Innovative new leadership role will become a must, predicts Bath v-c

Hefce chief to take up post of vice-president (implementation) in the spring tasked with change management

February 26, 2015

The deputy chief executive of the Higher Education Funding Council for England is to leave his post for a newly created role at the University of Bath.

Steve Egan, second in command and director of finance at Hefce, will begin the role as vice-president (implementation) at Bath on 1 May. The university created the post after Kevin Edge, the deputy vice-chancellor, announced his retirement in autumn 2014.

Dame Glynis Breakwell, vice-chancellor at Bath, said that Professor Edge’s role had grown and now covers two jobs, so the position of vice-president (implementation) was created alongside the role of deputy vice-chancellor and provost.

Dame Glynis told Times Higher Education that Mr Egan will be focusing on change management in the role. “It means making sure that we implement strategy that is decided upon [in] the university in the most effective way,” she said.

“Every university is facing enormous challenges internationally and what we want to do is to take advantage of all opportunities that are available, so this is a mechanism for doing this,” added Dame Glynis.

She said that the position would be “an absolute must” for research intensive and internationally active institutions in the future.

Mr Egan will be responsible for implementing the university’s strategies in computer services, sport and recreation development, and arts activities available to students and the local community. Part of his wider remit will be helping to engage with government, national and international bodies.

Mr Egan said that challenges in the new post include meeting the rising needs of students and employers, attracting overseas students to the UK and building international links for research and teaching collaborations.

He added that Bath was “at the top of the pile” in these areas. “But in order to stay top of the pile you have got to keep innovating and changing. So the challenge will be there for Bath to maintain that performance and improve upon it,” he said.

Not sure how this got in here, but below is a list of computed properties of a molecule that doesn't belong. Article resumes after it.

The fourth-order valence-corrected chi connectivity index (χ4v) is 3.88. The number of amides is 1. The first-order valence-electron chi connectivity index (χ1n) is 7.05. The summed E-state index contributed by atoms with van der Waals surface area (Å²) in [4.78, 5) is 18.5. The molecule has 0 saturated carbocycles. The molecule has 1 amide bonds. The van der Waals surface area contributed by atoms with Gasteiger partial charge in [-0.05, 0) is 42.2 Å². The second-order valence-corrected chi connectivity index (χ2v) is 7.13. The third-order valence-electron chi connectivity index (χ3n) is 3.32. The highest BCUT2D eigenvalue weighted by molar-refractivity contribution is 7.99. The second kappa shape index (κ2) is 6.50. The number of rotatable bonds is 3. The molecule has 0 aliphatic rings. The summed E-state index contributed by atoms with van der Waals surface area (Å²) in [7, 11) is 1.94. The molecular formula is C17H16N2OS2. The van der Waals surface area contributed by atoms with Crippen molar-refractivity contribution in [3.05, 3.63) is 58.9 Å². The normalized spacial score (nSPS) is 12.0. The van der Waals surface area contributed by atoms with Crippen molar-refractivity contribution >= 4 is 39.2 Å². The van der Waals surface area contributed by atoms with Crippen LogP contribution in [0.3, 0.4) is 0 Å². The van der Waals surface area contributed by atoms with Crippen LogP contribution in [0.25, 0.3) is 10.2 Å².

He said that he never expected to secure the top job at Hefce so it was “never really a disappointment” that it went to Madeleine Atkins.

holly.else@tesglobal.com

Times Higher Education free 30-day trial

You've reached your article limit

Register to continue

Registration is free and only takes a moment. Once registered you can read a total of 6 articles each month, plus:

  • Sign up for the editor's highlights
  • Receive World University Rankings news first
  • Get job alerts, shortlist jobs and save job searches
  • Participate in reader discussions and post comments
Register

Have your say

Log in or register to post comments

Featured Jobs

PhD Position in Archaeology and Cultural History

Norwegian University Of Science & Technology -ntnu

PhD position in Energy and Process Engineering

Norwegian University Of Science & Technology -ntnu

PhD position in Energy and Process Engineering

Norwegian University Of Science & Technology -ntnu

PhD position in Industrial Energy Efficiency

Norwegian University Of Science & Technology -ntnu

Postdoc in Traffic Engineering

Norwegian University Of Science & Technology -ntnu
See all jobs

Most Commented

Doctoral study can seem like a 24-7 endeavour, but don't ignore these other opportunities, advise Robert MacIntosh and Kevin O'Gorman

Matthew Brazier illustration (9 February 2017)

How do you defeat Nazis and liars? Focus on the people in earshot, says eminent Holocaust scholar Deborah Lipstadt

Improvement, performance, rankings, success

Phil Baty sets out why the World University Rankings are here to stay – and why that's a good thing

Warwick vice-chancellor Stuart Croft on why his university reluctantly joined the ‘flawed’ teaching excellence framework

people dressed in game of thrones costume

Old Germanic languages are back in vogue, but what value are they to a modern-day graduate? Alice Durrans writes